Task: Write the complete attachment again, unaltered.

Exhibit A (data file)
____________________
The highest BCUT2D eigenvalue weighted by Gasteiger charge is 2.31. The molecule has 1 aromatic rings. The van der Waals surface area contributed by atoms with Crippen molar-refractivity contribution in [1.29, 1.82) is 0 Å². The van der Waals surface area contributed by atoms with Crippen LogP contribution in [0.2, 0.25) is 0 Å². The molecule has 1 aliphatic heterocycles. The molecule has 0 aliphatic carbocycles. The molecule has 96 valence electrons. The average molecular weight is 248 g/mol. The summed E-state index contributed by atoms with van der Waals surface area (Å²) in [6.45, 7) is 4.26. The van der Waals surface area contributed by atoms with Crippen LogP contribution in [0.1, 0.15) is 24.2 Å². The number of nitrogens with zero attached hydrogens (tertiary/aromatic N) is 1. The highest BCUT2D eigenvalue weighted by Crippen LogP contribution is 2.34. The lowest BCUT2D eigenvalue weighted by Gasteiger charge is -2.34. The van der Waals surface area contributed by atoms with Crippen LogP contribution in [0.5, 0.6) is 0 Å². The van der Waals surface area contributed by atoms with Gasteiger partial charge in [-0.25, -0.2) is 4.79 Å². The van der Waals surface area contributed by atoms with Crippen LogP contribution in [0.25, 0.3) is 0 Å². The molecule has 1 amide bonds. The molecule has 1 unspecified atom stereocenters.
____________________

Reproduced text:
The highest BCUT2D eigenvalue weighted by Gasteiger charge is 2.31. The molecule has 1 aromatic rings. The van der Waals surface area contributed by atoms with Crippen molar-refractivity contribution in [1.29, 1.82) is 0 Å². The van der Waals surface area contributed by atoms with Crippen LogP contribution in [0.2, 0.25) is 0 Å². The molecule has 1 aliphatic heterocycles. The molecule has 0 aliphatic carbocycles. The molecule has 96 valence electrons. The average molecular weight is 248 g/mol. The summed E-state index contributed by atoms with van der Waals surface area (Å²) in [6.45, 7) is 4.26. The van der Waals surface area contributed by atoms with Crippen LogP contribution in [0.1, 0.15) is 24.2 Å². The number of nitrogens with zero attached hydrogens (tertiary/aromatic N) is 1. The highest BCUT2D eigenvalue weighted by Crippen LogP contribution is 2.34. The lowest BCUT2D eigenvalue weighted by Gasteiger charge is -2.34. The van der Waals surface area contributed by atoms with Crippen LogP contribution in [0.5, 0.6) is 0 Å². The van der Waals surface area contributed by atoms with Gasteiger partial charge in [-0.25, -0.2) is 4.79 Å². The van der Waals surface area contributed by atoms with Crippen LogP contribution in [0.25, 0.3) is 0 Å². The molecule has 1 amide bonds. The molecule has 1 unspecified atom stereocenters.